With millions in new funding, Partners in Learning makes more ambitious plans for future

Published 6:37 pm Monday, January 31, 2022

SALISBURY — Partners in Learning has more than $10 million for its new center and plans to begin construction this spring.

The nonprofit has raised or generated close to 90% of its current goal of about $11.5 million and is planning to break ground on the project in May. The cost of the project has increased with construction costs, but fundraising has been so successful that PIL has set its sights on doing more.

The project will now include two more classrooms than originally planned and the full development of an 8-acre site on Martin Luther King Jr. Avenue to include an amphitheater and play areas. Executive Director Norma Honeycutt said the outdoor space will be open to the community, and the goal is to create a space that lets local families enjoy the natural habitat.

The current floor plan includes wings with classrooms for infants through school-age kids. Each wing will include an observation space where visitors can see what is happening. There will be two outdoor learning classrooms attached to the building and a family support wing with a community outreach center, a science, technology, engineering and mathematics lab, parent education and clinical services.

The family support center will have a separate entrance from the child care center. The plan also include space for four future classrooms to be added to the facility. Honeycutt said two of those classrooms will be bid out separately and built initially as part of the expanded project.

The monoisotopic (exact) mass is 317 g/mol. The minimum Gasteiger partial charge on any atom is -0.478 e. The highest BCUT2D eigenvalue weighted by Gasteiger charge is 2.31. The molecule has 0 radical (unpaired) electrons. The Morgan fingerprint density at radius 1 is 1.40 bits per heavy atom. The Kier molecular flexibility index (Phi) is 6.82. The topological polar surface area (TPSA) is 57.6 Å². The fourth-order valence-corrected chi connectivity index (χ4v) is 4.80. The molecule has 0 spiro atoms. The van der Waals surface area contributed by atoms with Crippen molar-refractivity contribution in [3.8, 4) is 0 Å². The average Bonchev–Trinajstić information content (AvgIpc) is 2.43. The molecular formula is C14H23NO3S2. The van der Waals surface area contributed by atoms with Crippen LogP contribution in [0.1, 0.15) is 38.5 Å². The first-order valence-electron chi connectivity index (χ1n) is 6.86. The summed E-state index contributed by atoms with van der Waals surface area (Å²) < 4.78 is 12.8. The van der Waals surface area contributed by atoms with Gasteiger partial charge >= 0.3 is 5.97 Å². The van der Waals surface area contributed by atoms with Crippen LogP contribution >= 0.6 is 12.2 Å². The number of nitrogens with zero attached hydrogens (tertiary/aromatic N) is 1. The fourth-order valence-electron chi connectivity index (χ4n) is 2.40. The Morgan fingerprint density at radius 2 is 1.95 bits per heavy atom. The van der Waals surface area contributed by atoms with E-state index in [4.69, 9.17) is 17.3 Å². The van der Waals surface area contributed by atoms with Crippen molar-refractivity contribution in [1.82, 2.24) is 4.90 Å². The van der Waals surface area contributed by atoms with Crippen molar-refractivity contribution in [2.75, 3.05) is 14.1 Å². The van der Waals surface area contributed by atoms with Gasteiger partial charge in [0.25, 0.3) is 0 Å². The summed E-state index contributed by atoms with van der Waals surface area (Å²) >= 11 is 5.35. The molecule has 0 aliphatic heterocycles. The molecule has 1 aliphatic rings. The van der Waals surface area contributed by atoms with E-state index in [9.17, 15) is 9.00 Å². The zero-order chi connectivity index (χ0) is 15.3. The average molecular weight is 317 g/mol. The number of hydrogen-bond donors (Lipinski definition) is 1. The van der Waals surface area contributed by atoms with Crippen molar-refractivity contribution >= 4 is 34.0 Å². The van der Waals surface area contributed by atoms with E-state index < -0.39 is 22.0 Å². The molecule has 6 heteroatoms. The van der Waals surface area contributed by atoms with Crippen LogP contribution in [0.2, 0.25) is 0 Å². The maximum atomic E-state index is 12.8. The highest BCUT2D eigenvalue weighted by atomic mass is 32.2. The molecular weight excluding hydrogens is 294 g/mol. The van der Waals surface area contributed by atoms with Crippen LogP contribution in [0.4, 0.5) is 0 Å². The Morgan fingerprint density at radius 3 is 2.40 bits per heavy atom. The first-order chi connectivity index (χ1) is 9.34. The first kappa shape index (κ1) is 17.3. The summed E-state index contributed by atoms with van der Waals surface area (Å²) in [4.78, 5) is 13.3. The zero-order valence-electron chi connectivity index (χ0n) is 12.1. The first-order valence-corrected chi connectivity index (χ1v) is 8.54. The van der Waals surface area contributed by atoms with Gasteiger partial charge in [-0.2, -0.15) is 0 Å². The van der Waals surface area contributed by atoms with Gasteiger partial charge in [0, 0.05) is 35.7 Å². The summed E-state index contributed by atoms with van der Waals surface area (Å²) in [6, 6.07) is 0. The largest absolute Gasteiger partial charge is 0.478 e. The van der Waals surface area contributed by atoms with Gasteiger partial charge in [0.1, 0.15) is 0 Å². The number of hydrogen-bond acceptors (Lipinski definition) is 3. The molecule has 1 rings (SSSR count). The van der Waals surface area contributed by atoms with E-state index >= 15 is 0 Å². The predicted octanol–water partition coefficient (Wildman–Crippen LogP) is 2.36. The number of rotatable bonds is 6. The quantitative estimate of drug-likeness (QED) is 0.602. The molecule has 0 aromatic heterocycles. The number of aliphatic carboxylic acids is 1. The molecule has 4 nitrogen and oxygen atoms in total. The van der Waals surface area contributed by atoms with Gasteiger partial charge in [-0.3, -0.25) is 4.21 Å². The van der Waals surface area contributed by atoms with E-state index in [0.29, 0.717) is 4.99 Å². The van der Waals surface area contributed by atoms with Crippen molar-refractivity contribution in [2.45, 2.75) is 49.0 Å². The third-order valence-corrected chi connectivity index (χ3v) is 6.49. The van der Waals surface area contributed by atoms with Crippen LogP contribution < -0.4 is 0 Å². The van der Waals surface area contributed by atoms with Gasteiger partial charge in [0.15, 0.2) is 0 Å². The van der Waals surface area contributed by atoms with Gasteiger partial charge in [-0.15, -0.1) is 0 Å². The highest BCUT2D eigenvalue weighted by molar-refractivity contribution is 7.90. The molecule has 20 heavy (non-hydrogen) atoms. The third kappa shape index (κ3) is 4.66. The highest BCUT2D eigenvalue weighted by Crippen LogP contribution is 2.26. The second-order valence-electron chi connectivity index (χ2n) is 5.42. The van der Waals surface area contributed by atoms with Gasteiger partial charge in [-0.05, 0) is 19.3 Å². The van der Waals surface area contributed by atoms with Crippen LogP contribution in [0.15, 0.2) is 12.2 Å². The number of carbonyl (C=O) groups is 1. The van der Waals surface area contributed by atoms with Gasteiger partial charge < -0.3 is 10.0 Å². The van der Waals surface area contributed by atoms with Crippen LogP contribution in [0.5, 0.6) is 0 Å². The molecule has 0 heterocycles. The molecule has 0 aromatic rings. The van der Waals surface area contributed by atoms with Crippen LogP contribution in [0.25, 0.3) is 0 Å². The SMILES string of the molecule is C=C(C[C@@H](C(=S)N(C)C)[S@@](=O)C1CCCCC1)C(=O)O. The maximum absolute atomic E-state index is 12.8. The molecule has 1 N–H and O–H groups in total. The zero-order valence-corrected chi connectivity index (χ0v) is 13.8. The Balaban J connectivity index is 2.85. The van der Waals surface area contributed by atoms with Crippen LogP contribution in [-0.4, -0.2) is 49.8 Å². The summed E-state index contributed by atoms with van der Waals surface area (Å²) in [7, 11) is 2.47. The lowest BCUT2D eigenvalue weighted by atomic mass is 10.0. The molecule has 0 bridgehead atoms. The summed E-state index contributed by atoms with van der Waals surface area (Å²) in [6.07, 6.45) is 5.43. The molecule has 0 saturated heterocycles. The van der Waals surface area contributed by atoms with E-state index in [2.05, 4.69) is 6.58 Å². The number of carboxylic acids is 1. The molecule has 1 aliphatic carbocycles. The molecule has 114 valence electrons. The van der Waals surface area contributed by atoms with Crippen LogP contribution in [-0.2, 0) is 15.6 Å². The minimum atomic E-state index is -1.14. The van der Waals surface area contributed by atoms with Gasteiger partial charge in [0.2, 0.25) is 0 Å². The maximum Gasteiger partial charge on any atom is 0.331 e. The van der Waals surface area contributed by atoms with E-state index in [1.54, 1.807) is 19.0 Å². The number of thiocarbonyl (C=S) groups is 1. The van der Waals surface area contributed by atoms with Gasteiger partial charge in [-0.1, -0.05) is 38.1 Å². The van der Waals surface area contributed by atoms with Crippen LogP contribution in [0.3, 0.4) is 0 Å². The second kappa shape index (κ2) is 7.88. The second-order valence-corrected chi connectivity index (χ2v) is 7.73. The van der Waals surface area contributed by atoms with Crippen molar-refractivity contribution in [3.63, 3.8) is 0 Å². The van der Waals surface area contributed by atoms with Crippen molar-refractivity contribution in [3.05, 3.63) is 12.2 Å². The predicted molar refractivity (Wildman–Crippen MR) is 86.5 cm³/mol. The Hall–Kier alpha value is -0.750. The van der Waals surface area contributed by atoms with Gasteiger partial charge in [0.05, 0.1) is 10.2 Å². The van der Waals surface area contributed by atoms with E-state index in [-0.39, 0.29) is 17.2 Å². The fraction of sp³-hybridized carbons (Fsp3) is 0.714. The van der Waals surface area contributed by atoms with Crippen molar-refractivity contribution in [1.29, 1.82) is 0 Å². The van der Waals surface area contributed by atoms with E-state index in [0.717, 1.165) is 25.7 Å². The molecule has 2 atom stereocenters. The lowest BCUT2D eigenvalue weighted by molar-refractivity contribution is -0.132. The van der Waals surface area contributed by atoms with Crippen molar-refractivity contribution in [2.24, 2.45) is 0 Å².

The nonprofit’s largest, recent infusion of money was $4.7 million from the state budget in late 2021. The project also recently received a $150,000 donation from the Cannon Foundation and $125,000 from Food Lion.

The amount of money the organization has raised in the previous year has floored Honeycutt. She said people want to be a part of the new center. In the previous week, two people have reached out to her interested in serving on the nonprofit’s board.

“I sit around half the time with my mouth dropped open that this has happened,” Honeycutt said. “It’s a miracle. There’s no other way to look at it.”

Honeycutt attributed the success of the campaign to a few things coalescing at the right time: the need for a new center as the nonprofit is preparing to move out of its Catawba College site, the chance to offer nonexistent services in Rowan County and the rapidly increasing need for child care.

In June, the Post reported the nonprofit has a waitlist of more than 360 children. That number has ballooned to more than 500. Honeycutt described the dearth of child care as a crisis.

New plans for the facility will allow PIL to take 60 more children, which Honeycutt said is a start on the large backlog.

The facility will also offer mental health services to children, including applied behavioral analysis. PIL is already hiring staff for its clinical services.

About Carl Blankenship

Carl Blankenship has covered education for the Post since December 2019. Before coming to Salisbury he was a staff writer for The Avery Journal-Times in Newland and graduated from Appalachian State University in 2017, where he was editor of The Appalachian.

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